Originally published at Ongoing History of Protest Music

Back in 1973, Seattle singer-songwriter Patrick Haggerty released what is widely considered to
be the first gay-themed country album under the moniker Lavender Country.

At the time only 1000 copies of the self-titled album were printed. In later years, the album generated interest among music journalists, historians, and record collectors. The resulted in a reissue of the album in 2014 by the Paradise of Bachelors label.

Haggerty also went on a nationwide tour, introducing a new generation to music that was previously buried in the dust bin of obscurity.

In 2019, Haggerty finally released his sophomore album, “Blackberry Rose.” The album received even wider recognition after Don Giovanni Records reissued it.

As an openly gay artist in a genre associated with conservativism, the simple act of making music was already a political statement, and even more so in the 1970s. But Haggerty took it further by not shying away from including bold messages in his lyrics.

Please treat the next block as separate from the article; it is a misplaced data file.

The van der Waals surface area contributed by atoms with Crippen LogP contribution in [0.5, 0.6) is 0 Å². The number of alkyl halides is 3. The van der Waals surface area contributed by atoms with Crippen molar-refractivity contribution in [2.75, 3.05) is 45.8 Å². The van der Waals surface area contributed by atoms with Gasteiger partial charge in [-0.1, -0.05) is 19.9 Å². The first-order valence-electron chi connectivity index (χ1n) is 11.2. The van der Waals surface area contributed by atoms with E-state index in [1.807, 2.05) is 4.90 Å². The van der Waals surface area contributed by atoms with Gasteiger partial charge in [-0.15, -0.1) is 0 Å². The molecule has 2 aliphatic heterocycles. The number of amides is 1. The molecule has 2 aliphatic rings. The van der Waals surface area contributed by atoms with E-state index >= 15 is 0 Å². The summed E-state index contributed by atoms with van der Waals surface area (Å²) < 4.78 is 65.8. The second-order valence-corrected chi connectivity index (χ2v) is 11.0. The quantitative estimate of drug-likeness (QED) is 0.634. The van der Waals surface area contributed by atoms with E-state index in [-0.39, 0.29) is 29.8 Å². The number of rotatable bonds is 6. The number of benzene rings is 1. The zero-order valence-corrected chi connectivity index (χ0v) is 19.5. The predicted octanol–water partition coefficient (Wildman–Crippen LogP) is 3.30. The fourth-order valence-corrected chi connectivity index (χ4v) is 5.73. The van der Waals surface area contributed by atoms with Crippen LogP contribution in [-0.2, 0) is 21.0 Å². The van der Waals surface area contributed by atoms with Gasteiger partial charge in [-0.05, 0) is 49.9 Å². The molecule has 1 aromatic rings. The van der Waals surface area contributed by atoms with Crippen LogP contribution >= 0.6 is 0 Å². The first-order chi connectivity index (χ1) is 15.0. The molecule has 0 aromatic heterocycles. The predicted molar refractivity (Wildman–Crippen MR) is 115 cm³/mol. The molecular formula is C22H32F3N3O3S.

Considering his role as a groundbreaker, it is appropriate that his latest album pays tribute to radical feminist Clara Fraser. Like Haggerty, Fraser was a staunch Marxist who spoke out on behalf of the oppressed.

In “Clara Fraser, Clara Fraser” he takes on the role of a villainous strike breaker who opposes fair labor practices and gender equality.

Listen to “Clara Fraser, Clara Fraser” by Lavender Country:

CJ Baker

CJ Baker

CJ Baker is a lifelong music fan and published writer. He recently started a website chronicling the historical developments of protest music: ongoinghistoryofprotestsongs.com, and can be found on Twitter @tunesofprotest